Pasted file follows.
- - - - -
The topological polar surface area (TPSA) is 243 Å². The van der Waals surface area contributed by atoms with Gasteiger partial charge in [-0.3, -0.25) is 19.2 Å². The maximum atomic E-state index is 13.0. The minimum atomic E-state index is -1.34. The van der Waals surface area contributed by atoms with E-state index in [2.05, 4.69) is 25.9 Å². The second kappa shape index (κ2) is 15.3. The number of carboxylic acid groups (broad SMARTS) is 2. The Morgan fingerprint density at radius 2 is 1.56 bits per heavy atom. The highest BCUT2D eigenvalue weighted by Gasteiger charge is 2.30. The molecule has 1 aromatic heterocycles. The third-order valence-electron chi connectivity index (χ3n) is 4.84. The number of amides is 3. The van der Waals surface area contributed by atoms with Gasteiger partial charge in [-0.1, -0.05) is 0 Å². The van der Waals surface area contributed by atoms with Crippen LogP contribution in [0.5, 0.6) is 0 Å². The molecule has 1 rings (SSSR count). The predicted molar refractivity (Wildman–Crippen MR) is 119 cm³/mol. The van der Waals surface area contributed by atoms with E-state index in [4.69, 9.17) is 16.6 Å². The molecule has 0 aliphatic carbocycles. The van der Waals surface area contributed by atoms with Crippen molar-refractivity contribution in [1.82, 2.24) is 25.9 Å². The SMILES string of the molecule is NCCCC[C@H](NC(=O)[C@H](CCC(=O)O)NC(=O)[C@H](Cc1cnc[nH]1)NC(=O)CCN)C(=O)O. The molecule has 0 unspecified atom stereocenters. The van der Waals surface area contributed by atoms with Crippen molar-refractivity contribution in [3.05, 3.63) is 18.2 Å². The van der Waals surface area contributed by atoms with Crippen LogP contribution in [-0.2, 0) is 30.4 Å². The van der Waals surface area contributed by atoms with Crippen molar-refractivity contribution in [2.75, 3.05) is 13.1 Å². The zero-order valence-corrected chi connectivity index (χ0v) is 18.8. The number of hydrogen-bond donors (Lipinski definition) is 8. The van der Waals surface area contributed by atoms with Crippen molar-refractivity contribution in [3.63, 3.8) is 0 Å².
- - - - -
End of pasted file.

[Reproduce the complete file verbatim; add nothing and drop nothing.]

The topological polar surface area (TPSA) is 243 Å². The van der Waals surface area contributed by atoms with Gasteiger partial charge in [-0.3, -0.25) is 19.2 Å². The maximum atomic E-state index is 13.0. The minimum atomic E-state index is -1.34. The van der Waals surface area contributed by atoms with E-state index in [2.05, 4.69) is 25.9 Å². The second kappa shape index (κ2) is 15.3. The number of carboxylic acid groups (broad SMARTS) is 2. The Morgan fingerprint density at radius 2 is 1.56 bits per heavy atom. The highest BCUT2D eigenvalue weighted by Gasteiger charge is 2.30. The molecule has 1 aromatic heterocycles. The third-order valence-electron chi connectivity index (χ3n) is 4.84. The number of amides is 3. The van der Waals surface area contributed by atoms with Gasteiger partial charge in [-0.1, -0.05) is 0 Å². The van der Waals surface area contributed by atoms with Crippen LogP contribution in [0.5, 0.6) is 0 Å². The molecule has 1 rings (SSSR count). The predicted molar refractivity (Wildman–Crippen MR) is 119 cm³/mol. The van der Waals surface area contributed by atoms with E-state index in [4.69, 9.17) is 16.6 Å². The molecule has 0 aliphatic carbocycles. The van der Waals surface area contributed by atoms with Crippen molar-refractivity contribution in [1.82, 2.24) is 25.9 Å². The SMILES string of the molecule is NCCCC[C@H](NC(=O)[C@H](CCC(=O)O)NC(=O)[C@H](Cc1cnc[nH]1)NC(=O)CCN)C(=O)O. The molecule has 0 unspecified atom stereocenters. The van der Waals surface area contributed by atoms with Crippen molar-refractivity contribution in [3.05, 3.63) is 18.2 Å². The van der Waals surface area contributed by atoms with Crippen LogP contribution in [-0.2, 0) is 30.4 Å². The van der Waals surface area contributed by atoms with Crippen molar-refractivity contribution in [2.75, 3.05) is 13.1 Å². The zero-order valence-corrected chi connectivity index (χ0v) is 18.8. The number of hydrogen-bond donors (Lipinski definition) is 8. The van der Waals surface area contributed by atoms with Crippen molar-refractivity contribution in [3.63, 3.8) is 0 Å².